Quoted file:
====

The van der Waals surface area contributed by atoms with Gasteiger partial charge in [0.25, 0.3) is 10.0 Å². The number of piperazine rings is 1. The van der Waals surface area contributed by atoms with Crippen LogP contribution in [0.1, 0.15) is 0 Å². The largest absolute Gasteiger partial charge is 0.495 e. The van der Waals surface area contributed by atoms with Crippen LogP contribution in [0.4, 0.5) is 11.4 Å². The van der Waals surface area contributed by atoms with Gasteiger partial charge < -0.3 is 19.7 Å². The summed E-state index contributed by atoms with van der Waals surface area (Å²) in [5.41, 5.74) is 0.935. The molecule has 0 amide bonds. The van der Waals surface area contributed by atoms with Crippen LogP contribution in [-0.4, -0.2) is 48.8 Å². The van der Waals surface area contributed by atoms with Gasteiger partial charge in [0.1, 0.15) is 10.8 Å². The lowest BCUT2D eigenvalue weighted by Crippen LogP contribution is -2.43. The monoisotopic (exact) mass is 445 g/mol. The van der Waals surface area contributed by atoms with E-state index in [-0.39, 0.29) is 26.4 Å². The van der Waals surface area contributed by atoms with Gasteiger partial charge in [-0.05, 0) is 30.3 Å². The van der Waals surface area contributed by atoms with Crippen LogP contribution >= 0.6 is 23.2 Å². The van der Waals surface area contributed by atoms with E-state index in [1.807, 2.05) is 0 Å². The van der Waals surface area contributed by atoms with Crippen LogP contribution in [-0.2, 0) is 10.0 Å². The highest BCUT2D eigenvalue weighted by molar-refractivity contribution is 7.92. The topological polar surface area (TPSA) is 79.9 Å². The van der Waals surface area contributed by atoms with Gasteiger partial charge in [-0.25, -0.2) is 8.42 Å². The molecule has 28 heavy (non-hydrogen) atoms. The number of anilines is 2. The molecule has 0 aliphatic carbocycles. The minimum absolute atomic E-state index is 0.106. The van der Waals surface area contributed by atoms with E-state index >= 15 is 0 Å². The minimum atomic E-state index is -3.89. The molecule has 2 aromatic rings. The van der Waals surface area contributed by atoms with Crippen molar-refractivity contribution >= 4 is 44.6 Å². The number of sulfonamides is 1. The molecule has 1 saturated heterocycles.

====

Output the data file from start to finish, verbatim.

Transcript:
The van der Waals surface area contributed by atoms with Gasteiger partial charge in [0.25, 0.3) is 10.0 Å². The number of piperazine rings is 1. The van der Waals surface area contributed by atoms with Crippen LogP contribution in [0.1, 0.15) is 0 Å². The largest absolute Gasteiger partial charge is 0.495 e. The van der Waals surface area contributed by atoms with Crippen LogP contribution in [0.4, 0.5) is 11.4 Å². The van der Waals surface area contributed by atoms with Gasteiger partial charge < -0.3 is 19.7 Å². The summed E-state index contributed by atoms with van der Waals surface area (Å²) in [5.41, 5.74) is 0.935. The molecule has 0 amide bonds. The van der Waals surface area contributed by atoms with Crippen LogP contribution in [-0.4, -0.2) is 48.8 Å². The van der Waals surface area contributed by atoms with Gasteiger partial charge in [0.1, 0.15) is 10.8 Å². The lowest BCUT2D eigenvalue weighted by Crippen LogP contribution is -2.43. The monoisotopic (exact) mass is 445 g/mol. The van der Waals surface area contributed by atoms with E-state index in [-0.39, 0.29) is 26.4 Å². The van der Waals surface area contributed by atoms with Gasteiger partial charge in [-0.05, 0) is 30.3 Å². The van der Waals surface area contributed by atoms with Crippen LogP contribution >= 0.6 is 23.2 Å². The van der Waals surface area contributed by atoms with E-state index in [1.807, 2.05) is 0 Å². The van der Waals surface area contributed by atoms with Crippen LogP contribution in [-0.2, 0) is 10.0 Å². The highest BCUT2D eigenvalue weighted by molar-refractivity contribution is 7.92. The topological polar surface area (TPSA) is 79.9 Å². The van der Waals surface area contributed by atoms with Gasteiger partial charge in [-0.25, -0.2) is 8.42 Å². The molecule has 28 heavy (non-hydrogen) atoms. The number of anilines is 2. The molecule has 0 aliphatic carbocycles. The minimum absolute atomic E-state index is 0.106. The van der Waals surface area contributed by atoms with E-state index >= 15 is 0 Å². The minimum atomic E-state index is -3.89. The molecule has 2 aromatic rings. The van der Waals surface area contributed by atoms with Crippen molar-refractivity contribution >= 4 is 44.6 Å². The number of sulfonamides is 1. The molecule has 1 saturated heterocycles.